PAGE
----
NoGame - Knowledge Base V1.00 (NG-KB V1.00) In playing or inventing games and more often in trying to communicate the rules of a game to others, referring to a card or set of cards can be difficult without a shared language. The aim of this document is to serve as a reference guide for such things as well as to familiarise NoGamers with the deck’s core structure. It is possible that there will be variations of this original concept, and so the terms described in this document will belong to a particular standard known as Composition A. Section 1 - Deck Structure, Card Names & Notation Section 2 - Sequencing & Grouping Section 3 - Deck Logic & Design Note to reader: This is an ever-expanding document and as such it is open to change. Each document is versioned and can be identified by the number in the page title. Section 1 Deck Structure Each deck has 3 HARMONIES. Each HARMONY consists of 17 cards And, each HARMONY is also named: LOW, MID or HIGH. Cards There are 5 types of cards in each NoGame deck: Quantum Cards QUANTUM cards come in 3 types: SOLID, SPLIT and DOUBLE BACK. Each HARMONY begins with a SOLID card. And a HARMONY links to other HARMONIES via a SPLIT card. It has been pointed out that the DOUBLE BACK card does not fit into the sequence. Although most will come to this conclusion it is not quite true: start by putting all the cards face-down then spread them out. Now ask yourself, “where does the DOUBLE BACK card fit?” The answer to this question also reveals one of the possible uses for this card. Phase Cards The largest group of cards within a deck are PHASE cards. PHASE cards are organised into 4 QUADRANTS (FIRST, SECOND, THIRD and FOURTH). Each of the 4 QUADRANTS is linked to the next by a TRANSITION card. And, each QUADRANT is composed of NEW, PARTIAL and FULL PHASE cards. Notes Arguably the first thing that one notices when looking at the cards are the shapes (Circle, Square, Hexagon and Cross in the case of the First Edition NoGame deck and the example used throughout this document). These shapes are called NOTES. TRANSITION and PHASE cards both have NOTES but QUANTUM cards do not. Keys A KEY refers to the colour / pattern / image that makes up the NOTE. KEYS consist of the same colour / pattern / image as HARMONIES and also share their names: LOW, MID and HIGH. For example, the NOTES of the cards below are all in a LOW KEY. NOTATION Borrowing from the shorthand used with conventional cards (eg., AS for Ace of Spades or TD for Ten of Diamonds), a naming convention can be derived from the parts of the Deck Structure outlined in Section 1. For example, a full sequence of cards could read as follows: S, T1, N1, P1, F1, T2, N2, P2, F2, T3, N3, P3, F3, T4, N4, P4, F4, \ Letters are initials for the name of the cards, numbers refer to the QUADRANT or TRANSITION number, and “ \ ” stands in for the SPLIT card. Note that the above does not include HARMONY. A shorthand for a HIGH HARMONY sequence could read as follows: HS, HT1, HN1, HP1, HF1, HT2, HN2, HP2, HF2, HT3, HN3, HP3, HF3, HT4, HN4, HP4, HF4, HL\ If KEY is required in the notation, then L, M or H (LOW, MID or HIGH) could be added at the end of each card’s notation: LS, LT1, LN1H, LP1H, LF1H, LT2, LN2M, LP2M, LF2M, LT3, LN3H, LP3H, LF3H, LT4, LN4M, LP4M, LF4M, LM\ Note that the above also makes reference to the HARMONY, in this case LOW.Section 2 Section 2 Sequencing & Grouping This Section introduces the broad concepts of Sequencing and Grouping and attempts to name them following the terms described in Section 1. Nevertheless, simpler names or slang for these sequences and groups is encouraged (for example, in conventional cards a pair of Jacks (JJ) is referred to as “Fishhooks”). The following Groups or Sequences are not given a hierarchy here. Rather, they are listed in a way that introduces each of the concepts in stages. Before reading this section I recommend trying to create or play a few games, as some of the names and concepts can be hard to take on when unfamiliar with the cards. Scale SCALE is equivalent to the sequence 0, 1, 2, 3, 4, 5…; but, instead of using Arabic numbers, shapes are used. A full deck organised in a sequence could be referred to as being in SCALE. A SCALE does not depend on HARMONY and can continue across multiple decks and into infinity by using all but the DOUBLE BACK card to do so. Below is an example of a SCALE that contains both PHASE and TRANSITION cards. Harmonic Chord Any cards that share the same HARMONY can be grouped into a HARMONIC CHORD of which there are 3 per deck of cards (LOW, MID and HIGH). Below is an example of 3 cards that belong to the same HARMONIC CHORD in this case, a LOW HARMONIC CHORD. Harmonic Scale A HARMONIC SCALE combines both the HARMONY and SCALE into one logical order. Below is an example of 10 cards in HARMONIC SCALE, meaning they are not only in SCALE (that is, arranged in a sequence), but they all also share the same HARMONY (in this case HIGH). Split Harmonic Scale SPLIT cards cannot form part of a HARMONIC SCALE as they contain two HARMONIES. However, to join 2 or more HARMONIC SCALES, SPLIT cards are necessary. A full deck of cards organised in sequence (excluding the DOUBLE BACK card) would naturally become a SPLIT HARMONIC SCALE. The cards below illustrate a SPLIT HARMONIC SCALE composed of a MID HARMONIC SCALE (4 cards), a HIGH HARMONIC SCALE (17 cards) and a LOW HARMONIC SCALE (5 cards). Key Group A KEY GROUP is composed of cards that share the same KEY. There are 3 KEY GROUPS per deck; each are made up of 12 cards. TRANSITION cards cannot form part of a KEY GROUP as they always contain NOTES in two different KEYS. All the cards below share the same KEY which in this case is MID. Groups & Sequences (of 4 cards or less) It was deemed beyond the scope of this document to describe all possible combinations of either groups or sequences, especially as games will often determine what becomes important. While this is not an exhaustive list — which could further include groups or sequences derived from each of the terms described in Section 1 — below are some basic forms to help outline the possibilities in grouping and organising 4 cards or less. PHASE CHORDS are composed of 3 cards from the same QUADRANT and the same PHASE. HARMONIC QUADRANTS are also composed of 3 cards from the same QUADRANT but in this case they must share the same HARMONY. Notice that HARMONIC QUADRANTS are also HARMONIC SCALES but the name is specific to the group that exists in one particular QUADRANT. HARMONIC CHORDS are composed of 4 cards (one from each QUADRANT) that share both HARMONY and PHASE (NEW, PARTIAL or FULL). The example below groups all 4 FULL cards from the LOW HARMONY. Section 3 Monotone The reason why this document’s images have been displayed in monotone is because future versions of the cards will come in different colours and designs. Stripping the cards down to the most basic elements allow these instructions to be more universal, and thus extend to any future design. One way to achieve this universality is to help you understand how all decks refer back to the monotone displayed in this document. The simplest way reveal monotone is to use your phone’s camera. Set the filter to monotone (called ‘MONO’ on some phones) and point it at the cards below. Notice that in both set A. and set B. (from left to right) the background of the cards go from a dark grey to a lighter grey. You should now be able to easily translate most NoGame decks to the monotone document, helping you distinguish between LOW, MID, and HIGH HARMONIES and KEYS. Patterns / Images There is another way that the cards’ HARMONIES can be designed and thus identified. If a deck employs the use of a single a pattern, image or special print technique, this should always be present on the MID HARMONY. Designers should then use a colour that appears darker in monotone for the LOW HARMONY and a colour that appears lighter in monotone for the HIGH HARMONY. This method is undoubtedly more complex than the examples in set A. and B. above. If a pattern, image or special print technique is used across all three HARMONIES then an effort should be made to adhere to the principle that when viewed in monotone one can tell the differences from dark to light over the three HARMONIES (LOW being the darkest, HIGH the lightest and MID somewhere between the two). Matrix A final and precise way to identify what HARMONY a card belongs to, is to use the Matrix located on the top-right corner of each card. If the cards below were to be handed to you, you could not use either of the previous methods to identify the HARMONIES. Viewed in monotone the cards above appear almost exactly the same and there is no pattern / image, to help isolate the MID HARMONY. They are also unlikely to be suitable for a person with colour blindness. The top sections of the cards below are the LOW, MID and HIGH HARMONIES in the SOLID cards of the monotone deck. Taking note of the Matrix as reference, it should now be as easy as finding the 3 SOLID cards from any deck and matching the Matrix on each of them to the above LOW, MID and HIGH HARMONIES. The order of the cards from the example from LOW - HIGH HARMONY would then be as follows: To play with such cards and specifically to play with such cards in a mixed deck of differently-designed cards could require a much higher level of concentration; which in-and-of-itself, would make a simple game more challenging, and add a very interesting twist to most games. The plan is that in the future, the Matrix will allow the cards to interact with software through a visual interface of sorts and possibly AI. Design Development Earlier in this document I mentioned that the cards’ appearance and design can change. So far, I have only given examples how HARMONIES and KEYS can change, but it can extend further than this. I will leave you with a design example that uses the same logic employed to create the First Edition NoGame cards but one which instead swapped out the Circle, Square, Hexagon and Cross NOTES with NOTES made up of borrowed elements from conventional playing cards. In the example below, I mapped Hearts and Spades onto the logic of a NoGame deck. Because the structure has been adhered to, any games created with First Edition NoGame cards would be able to be played using the design below with only a very small learning curve. See if you can work out the logic based on this small sample set. If you notice any mistakes or you would like to propose any additions or amendments please email: nogame@pastelwhite.io so that they may be integrated into future versions of this document.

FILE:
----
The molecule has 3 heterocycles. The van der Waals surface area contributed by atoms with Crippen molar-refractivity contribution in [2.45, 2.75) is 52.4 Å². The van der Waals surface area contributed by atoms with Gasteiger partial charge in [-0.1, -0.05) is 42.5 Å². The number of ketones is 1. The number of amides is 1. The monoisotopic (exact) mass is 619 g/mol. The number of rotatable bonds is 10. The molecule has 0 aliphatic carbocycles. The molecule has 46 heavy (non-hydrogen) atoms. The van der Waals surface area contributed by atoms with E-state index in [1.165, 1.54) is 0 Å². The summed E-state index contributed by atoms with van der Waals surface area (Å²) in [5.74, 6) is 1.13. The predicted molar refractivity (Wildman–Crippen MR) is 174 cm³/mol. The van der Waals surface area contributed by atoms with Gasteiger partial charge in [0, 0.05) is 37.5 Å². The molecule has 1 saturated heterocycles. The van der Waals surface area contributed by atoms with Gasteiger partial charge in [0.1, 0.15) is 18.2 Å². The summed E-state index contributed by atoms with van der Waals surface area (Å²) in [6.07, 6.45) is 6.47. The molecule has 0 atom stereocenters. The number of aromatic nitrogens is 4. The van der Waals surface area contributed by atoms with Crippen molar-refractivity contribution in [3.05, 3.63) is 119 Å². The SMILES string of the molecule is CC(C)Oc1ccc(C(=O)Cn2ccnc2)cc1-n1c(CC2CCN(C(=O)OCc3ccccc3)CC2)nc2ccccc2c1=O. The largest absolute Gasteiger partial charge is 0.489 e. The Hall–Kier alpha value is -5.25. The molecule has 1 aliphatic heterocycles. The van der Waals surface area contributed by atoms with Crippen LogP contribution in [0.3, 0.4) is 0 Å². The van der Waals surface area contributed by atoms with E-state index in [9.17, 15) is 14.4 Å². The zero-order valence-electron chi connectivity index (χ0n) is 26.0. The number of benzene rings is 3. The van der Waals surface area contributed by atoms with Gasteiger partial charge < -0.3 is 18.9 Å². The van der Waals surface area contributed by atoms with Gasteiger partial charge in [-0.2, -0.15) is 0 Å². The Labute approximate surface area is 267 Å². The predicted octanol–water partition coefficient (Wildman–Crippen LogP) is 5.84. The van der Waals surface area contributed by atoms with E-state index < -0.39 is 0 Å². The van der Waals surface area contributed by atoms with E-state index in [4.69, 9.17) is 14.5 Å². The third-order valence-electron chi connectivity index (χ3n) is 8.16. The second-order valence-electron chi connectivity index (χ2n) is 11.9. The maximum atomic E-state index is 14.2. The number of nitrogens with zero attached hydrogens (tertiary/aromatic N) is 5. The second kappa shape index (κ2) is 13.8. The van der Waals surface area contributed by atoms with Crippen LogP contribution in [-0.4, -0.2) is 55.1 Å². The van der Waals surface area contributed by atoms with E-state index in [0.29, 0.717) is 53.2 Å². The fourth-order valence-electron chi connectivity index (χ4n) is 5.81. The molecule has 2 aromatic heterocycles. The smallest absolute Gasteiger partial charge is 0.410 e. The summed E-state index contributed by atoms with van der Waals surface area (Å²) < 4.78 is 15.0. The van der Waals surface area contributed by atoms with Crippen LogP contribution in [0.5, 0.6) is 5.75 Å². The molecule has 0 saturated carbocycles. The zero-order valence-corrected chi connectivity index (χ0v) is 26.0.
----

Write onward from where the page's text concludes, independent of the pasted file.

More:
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Pastel White